“I never strayed too far outside of what I knew, and what I knew was plain and boring,” Ramirez says. “Except pizza…pizza was like a religion to me; it always tasted good. Who knew I would become a chef and expand my taste buds to anything and everything?”

Ramirez now conjures up bold signature pies with such toppings and sauces as pickled beets, octopus, romesco sauce, hummus and baba ghanouj.

Getting young foodies started early in appreciating unique pizzas, Gerry Geda, chef-manager with Metz Culinary Management at Lancaster (Pa.) Country Day School, has created the baked Brie pizza with figs, walnuts and pistachios.

Kids are also into culinary mashups, so in honor of National Pastrami Day (who knew?) Edmund Wetterwald, executive chef with Flik Independent School Dining at the Groton School in Massachusetts, created a pastrami pizza.

It’s made with pastrami, Gruyere cheese, sauerkraut and mustard, sprinkled with toasted rye crumbs. Wetterwald definitely has his mind’s eye set to pie in the sky with new ideas he’s about to try: linguini with clams pizza, braised short ribs with mushroom and goat cheese, fried calamari with pepperoncini (a local Rhode Island favorite), and last but definitely not least, a pizza with lobster, shaved fennel, tarragon and vanilla.

Creative Dough and Sauce

Jim Roth, executive chef at Elmhurst Memorial Hospital in Illinois, recently worked with the Idaho Potato Commission to develop a potato-tomato-asparagus pizza that starts with dough made of shredded potato and features some shredded potato on top.

“It gave it a really nice texture and a nice flavor, too,” Roth says, adding that most of the time he relies on premade flatbreads and pizza dough to save labor. He seeks out good quality products, then focuses on the toppings. The café boasts a gas-fired brick pizza oven, so flatbreads, naan bread and pizza are available every day.

One of the most popular pies at the moment is Mexican pizza with salsa, beans, chorizo and a blend of Mexican cheeses, tortilla strips and onions on top. Korean barbecue pizza has been another menu star.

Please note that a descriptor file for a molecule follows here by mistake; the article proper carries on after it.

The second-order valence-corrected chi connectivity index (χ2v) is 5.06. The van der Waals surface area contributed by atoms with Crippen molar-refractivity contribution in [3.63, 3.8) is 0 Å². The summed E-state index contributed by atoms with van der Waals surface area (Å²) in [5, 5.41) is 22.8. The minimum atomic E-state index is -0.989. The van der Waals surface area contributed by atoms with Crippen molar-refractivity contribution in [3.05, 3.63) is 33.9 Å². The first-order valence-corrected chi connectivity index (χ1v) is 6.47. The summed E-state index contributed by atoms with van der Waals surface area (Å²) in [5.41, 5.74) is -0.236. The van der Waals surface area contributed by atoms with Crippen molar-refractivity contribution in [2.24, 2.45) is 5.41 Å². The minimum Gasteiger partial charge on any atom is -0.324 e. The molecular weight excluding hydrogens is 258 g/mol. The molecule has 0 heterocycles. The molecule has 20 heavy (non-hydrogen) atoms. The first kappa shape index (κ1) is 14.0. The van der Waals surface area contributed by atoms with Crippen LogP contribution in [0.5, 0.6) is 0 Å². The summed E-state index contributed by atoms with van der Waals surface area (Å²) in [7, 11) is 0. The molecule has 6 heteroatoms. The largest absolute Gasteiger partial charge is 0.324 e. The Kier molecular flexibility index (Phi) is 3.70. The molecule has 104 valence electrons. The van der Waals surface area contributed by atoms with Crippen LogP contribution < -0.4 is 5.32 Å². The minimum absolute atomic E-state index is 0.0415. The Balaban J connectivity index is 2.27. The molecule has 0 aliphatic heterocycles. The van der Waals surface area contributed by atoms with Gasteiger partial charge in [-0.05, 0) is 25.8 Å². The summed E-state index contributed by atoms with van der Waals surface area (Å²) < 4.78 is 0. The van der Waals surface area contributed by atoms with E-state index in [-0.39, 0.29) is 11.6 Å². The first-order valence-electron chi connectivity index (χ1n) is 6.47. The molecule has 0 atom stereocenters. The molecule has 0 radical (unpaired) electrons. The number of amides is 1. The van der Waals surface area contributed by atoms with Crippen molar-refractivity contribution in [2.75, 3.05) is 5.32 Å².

JET-SETTER PIES: Epicurean Group Chef Anthony Kresge with two pizzas he created for the Silicon Valley crowd: Indian butter chicken and Moroccan braised lamb shoulder, each topped with crisp green salads.

At a recent event at The Culinary Institute of America’s Napa Valley campus, the U.S.A. Dry Pea & Lentil Council celebrated the Year of the Pulse with, among other activities, a demonstration of how chickpea flour can be used to make a gluten-free pizza crust.

Using lentils and beans as a pizza sauce is another idea that came about at the event. On the pizzas that were made, a black bean sauce added a hearty component that’s very different from traditional marinara sauce.

At Calvin College, Ramirez uses the sauce as a way to play with the flavor profiles. He likes to use romesco sauce, a more unusual alternative to marinara that’s made with roasted red peppers and almonds on a pizza with spicy grilled octopus, grilled asparagus and shaved manchego.

 “For the sauce I also use things like Mexican moles, chimichurri, hummus, leftover squash purees, babaganoush, Dijon or charred carrot pestos.” Ramirez says, revealing his overarching creative pizza strategy: “I pretty much put anything on my pantry on a pizza and see if it works.”

To get your pizza creativity firing, check out these 15 Pie in the Sky Pizza Ideas.

Hide comments


  • Allowed HTML tags: <em> <strong> <blockquote> <br> <p>

Plain text

  • No HTML tags allowed.
  • Web page addresses and e-mail addresses turn into links automatically.
  • Lines and paragraphs break automatically.